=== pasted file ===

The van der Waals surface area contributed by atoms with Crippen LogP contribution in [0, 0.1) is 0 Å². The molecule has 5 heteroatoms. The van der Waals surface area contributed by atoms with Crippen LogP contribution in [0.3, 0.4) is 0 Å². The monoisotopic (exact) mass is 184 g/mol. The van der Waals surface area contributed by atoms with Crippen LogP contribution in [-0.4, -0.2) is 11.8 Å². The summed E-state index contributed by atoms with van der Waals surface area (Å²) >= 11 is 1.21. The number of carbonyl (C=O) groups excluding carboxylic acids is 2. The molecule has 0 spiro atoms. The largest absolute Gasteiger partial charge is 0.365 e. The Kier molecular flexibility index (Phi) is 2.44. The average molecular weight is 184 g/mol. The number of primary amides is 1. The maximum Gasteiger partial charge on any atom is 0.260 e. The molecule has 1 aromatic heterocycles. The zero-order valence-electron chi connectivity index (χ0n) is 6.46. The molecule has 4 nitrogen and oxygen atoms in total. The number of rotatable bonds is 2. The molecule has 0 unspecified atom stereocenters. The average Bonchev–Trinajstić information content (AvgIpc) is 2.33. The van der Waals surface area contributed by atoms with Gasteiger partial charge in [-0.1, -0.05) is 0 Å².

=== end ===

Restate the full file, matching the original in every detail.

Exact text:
The van der Waals surface area contributed by atoms with Crippen LogP contribution in [0, 0.1) is 0 Å². The molecule has 5 heteroatoms. The van der Waals surface area contributed by atoms with Crippen LogP contribution in [0.3, 0.4) is 0 Å². The monoisotopic (exact) mass is 184 g/mol. The van der Waals surface area contributed by atoms with Crippen LogP contribution in [-0.4, -0.2) is 11.8 Å². The summed E-state index contributed by atoms with van der Waals surface area (Å²) >= 11 is 1.21. The number of carbonyl (C=O) groups excluding carboxylic acids is 2. The molecule has 0 spiro atoms. The largest absolute Gasteiger partial charge is 0.365 e. The Kier molecular flexibility index (Phi) is 2.44. The average molecular weight is 184 g/mol. The number of primary amides is 1. The maximum Gasteiger partial charge on any atom is 0.260 e. The molecule has 1 aromatic heterocycles. The zero-order valence-electron chi connectivity index (χ0n) is 6.46. The molecule has 4 nitrogen and oxygen atoms in total. The number of rotatable bonds is 2. The molecule has 0 unspecified atom stereocenters. The average Bonchev–Trinajstić information content (AvgIpc) is 2.33. The van der Waals surface area contributed by atoms with Gasteiger partial charge in [-0.1, -0.05) is 0 Å².